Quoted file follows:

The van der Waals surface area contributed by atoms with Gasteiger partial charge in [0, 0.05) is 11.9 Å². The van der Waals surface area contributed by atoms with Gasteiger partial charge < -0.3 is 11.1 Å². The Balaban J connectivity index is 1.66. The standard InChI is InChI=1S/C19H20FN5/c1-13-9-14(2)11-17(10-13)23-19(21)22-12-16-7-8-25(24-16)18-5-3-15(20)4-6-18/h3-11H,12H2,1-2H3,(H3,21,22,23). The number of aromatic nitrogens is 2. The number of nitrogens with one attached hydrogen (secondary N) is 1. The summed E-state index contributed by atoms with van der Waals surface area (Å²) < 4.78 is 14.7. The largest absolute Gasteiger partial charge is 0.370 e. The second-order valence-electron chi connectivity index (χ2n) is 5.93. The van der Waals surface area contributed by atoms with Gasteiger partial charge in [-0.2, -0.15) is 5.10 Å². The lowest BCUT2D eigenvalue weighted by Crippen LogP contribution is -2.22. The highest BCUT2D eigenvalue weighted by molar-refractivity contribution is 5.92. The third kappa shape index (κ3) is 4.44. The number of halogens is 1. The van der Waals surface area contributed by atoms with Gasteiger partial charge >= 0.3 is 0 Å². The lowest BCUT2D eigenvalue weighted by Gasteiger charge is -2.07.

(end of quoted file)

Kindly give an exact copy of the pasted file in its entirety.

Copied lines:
The van der Waals surface area contributed by atoms with Gasteiger partial charge in [0, 0.05) is 11.9 Å². The van der Waals surface area contributed by atoms with Gasteiger partial charge < -0.3 is 11.1 Å². The Balaban J connectivity index is 1.66. The standard InChI is InChI=1S/C19H20FN5/c1-13-9-14(2)11-17(10-13)23-19(21)22-12-16-7-8-25(24-16)18-5-3-15(20)4-6-18/h3-11H,12H2,1-2H3,(H3,21,22,23). The number of aromatic nitrogens is 2. The number of nitrogens with one attached hydrogen (secondary N) is 1. The summed E-state index contributed by atoms with van der Waals surface area (Å²) < 4.78 is 14.7. The largest absolute Gasteiger partial charge is 0.370 e. The second-order valence-electron chi connectivity index (χ2n) is 5.93. The van der Waals surface area contributed by atoms with Gasteiger partial charge in [-0.2, -0.15) is 5.10 Å². The lowest BCUT2D eigenvalue weighted by Crippen LogP contribution is -2.22. The highest BCUT2D eigenvalue weighted by molar-refractivity contribution is 5.92. The third kappa shape index (κ3) is 4.44. The number of halogens is 1. The van der Waals surface area contributed by atoms with Gasteiger partial charge >= 0.3 is 0 Å². The lowest BCUT2D eigenvalue weighted by Gasteiger charge is -2.07.